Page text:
A honeybee perched on a flower.

How Climate Change is Impacting Local Species

It’s no secret that climate change is one of the biggest problems facing humanity today. Besides increased tropical storms and significantly higher water levels, climate change is also causing vital local species to lose territory. 

Invasive species enter a habitat that they are not acclimated to. These species usually throw off the careful equilibrium achieved by the habitat. This has adverse effects on all the organisms that rely on it. A paper published in 2020 suggests that climate change can (and already is) exacerbating the problem of invasive species. 

Invasive Species in Fiji

A small village in Fiji.

The paper studied three species of bees in Fiji: Homalictus fijiensis (the local species), Braunsapis puangensis (an invasive species from India), and Ceratina dentipes (another invasive species, from Indonesia). The local species, Homalictus fijiensis, is having trouble finding the same amounts of resources that it was prior to the (accidental) introduction of the two invasive species. This is leading to decreased populations, which is harmful to the local environment as a whole. Ecosystems are fragile, and removing even the tiniest species from one can have devastating consequences. Ceratina dentipes also has the ability to pollinate invasive weed species, which further threatens the local species. 

A graph showing the three different honeybees' latitudinal ranges.

The most concerning statistic the researchers recorded is the bees’ latitudinal ranges. This measures how many degrees of latitude a species is estimated to be able to habituate (based on temperature). Species with a larger latitudinal range are able to live in a broader range of temperatures than one with a smaller range. In the bees’ case, the latitudinal range of Homalictus fijiensis is only 4°, while Braunsapis puangensis and Ceratina dentipes’ latitudinal ranges are 49° and 43°. This does not bode well for the local species, especially with the Earth’s temperature on the rise with no signs of stopping. Humans will also have to worry about the fragile ecosystems that provide us with sustenance.

Translational Ecology

A local city park in Quebec.

There is still hope, however. Another recently-published paper describes the formation of a subfield of ecology known as translational ecology. This field works to involve all in science, including decision-makers. As mentioned in the paper,

“Translational ecology approaches… depend on building trusted, committed, iterative, and two-way relationships between scientists and natural resource managers/decision-makers from the very beginning of the research program”.

As the field of translational ecology is further developed, more decision-makers will be informed of their impact on the local environment. 

The next time you stroll through your local park, take a second to appreciate the unique wildlife you see. They play a bigger role in your life than you think. They protect local habitats and are vital to the functioning of your favorite local wildlife spot. Local species are the key to the beauty you see around you.

This is an image of balloons with smiley faces

Mental Health: Who, What, When Where, and Why, How

Mental health is a state of well-being in which the individual realizes his or her own abilities, can cope with the normal stresses of life, can work productively and fruitfully, and is able to make a contribution to his or her community. Poor mental health means the inability to perform the above functions and can lead to an array of health problems if not treated.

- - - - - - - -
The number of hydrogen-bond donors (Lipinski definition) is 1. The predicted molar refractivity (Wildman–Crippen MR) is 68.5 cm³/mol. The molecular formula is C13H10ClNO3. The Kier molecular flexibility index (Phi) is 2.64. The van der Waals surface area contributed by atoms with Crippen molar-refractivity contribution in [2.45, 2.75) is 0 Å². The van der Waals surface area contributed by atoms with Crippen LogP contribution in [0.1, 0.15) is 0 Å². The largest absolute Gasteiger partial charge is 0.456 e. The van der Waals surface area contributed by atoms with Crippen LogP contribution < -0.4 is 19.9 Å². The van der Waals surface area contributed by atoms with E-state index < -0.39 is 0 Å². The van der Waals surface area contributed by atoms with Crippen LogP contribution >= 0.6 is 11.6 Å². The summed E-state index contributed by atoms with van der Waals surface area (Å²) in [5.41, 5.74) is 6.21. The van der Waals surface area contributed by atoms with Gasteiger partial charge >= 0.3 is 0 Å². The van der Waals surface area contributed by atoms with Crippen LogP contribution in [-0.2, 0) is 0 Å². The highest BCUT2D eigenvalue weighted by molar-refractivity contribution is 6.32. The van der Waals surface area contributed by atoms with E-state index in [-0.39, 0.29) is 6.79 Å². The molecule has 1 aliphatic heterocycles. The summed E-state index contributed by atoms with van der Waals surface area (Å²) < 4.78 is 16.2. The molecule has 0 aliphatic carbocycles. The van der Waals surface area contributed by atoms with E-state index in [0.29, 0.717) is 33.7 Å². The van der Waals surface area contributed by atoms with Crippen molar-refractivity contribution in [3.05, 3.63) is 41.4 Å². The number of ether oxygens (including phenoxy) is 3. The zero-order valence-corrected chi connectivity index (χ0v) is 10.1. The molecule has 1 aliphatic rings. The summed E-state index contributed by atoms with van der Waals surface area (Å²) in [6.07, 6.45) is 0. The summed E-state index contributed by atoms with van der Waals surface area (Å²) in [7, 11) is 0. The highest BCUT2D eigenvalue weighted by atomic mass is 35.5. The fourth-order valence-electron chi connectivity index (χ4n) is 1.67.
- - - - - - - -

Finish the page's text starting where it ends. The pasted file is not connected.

Who suffers from poor mental health?

This is an image of a sad woman with someone lending a helping hand.

Anyone can suffer from poor mental health. But it’s estimated that 1 in 5 adults have experienced poor mental health on a regular basis.

What causes mental health?

This is a graphic of a woman who shares reasons why they are depressed.

There are many factors that could lead to poor mental health. Oftentimes, they stem from negative experiences such as a traumatic event, illness, the loss of someone close, bullying, fears, and phobias. It begins with a chemical imbalance in the brain and can lead to anxiety, depression, and fleeting thoughts that would have never normally entered the brain.

When do you get it?

This is an image of a person with a variety of emotions using waste paper to express their thoughts and feelings.

There’s no particular time in your life to suffer from poor mental health, and depending on environmental stresses in your life, you may suffer earlier on in life during hardships through puberty, or you may begin to suffer from poor mental health later on in life as life gets more difficult through affording bills and taking care of your physical health.

Why do you get it?

This is an image of a jigsaw puzzle of the brain.

Your brain needs a multitude of chemicals to function properly, and if there’s an imbalance caused due to stresses in your life, this can sometimes lead to less of one chemical and too much of another. Serotonin, for example, is an essential chemical that helps reduce depression and anxiety, promotes healing of the body, and also helps keep your bones healthy. Traumatic experiences can lead to your serotonin levels being reduced and therefore your mental health begins to suffer.

Where can you turn for help?

This is an image of a woman talking to a therapist.

If you feel you’ve been struggling to keep on top of your mental health, reach out to your doctor. They will be able to diagnose you and guide you along the best course of treatment. Medications can help. However, if you prefer not to take medication, there are options such as cognitive-behavioral therapy.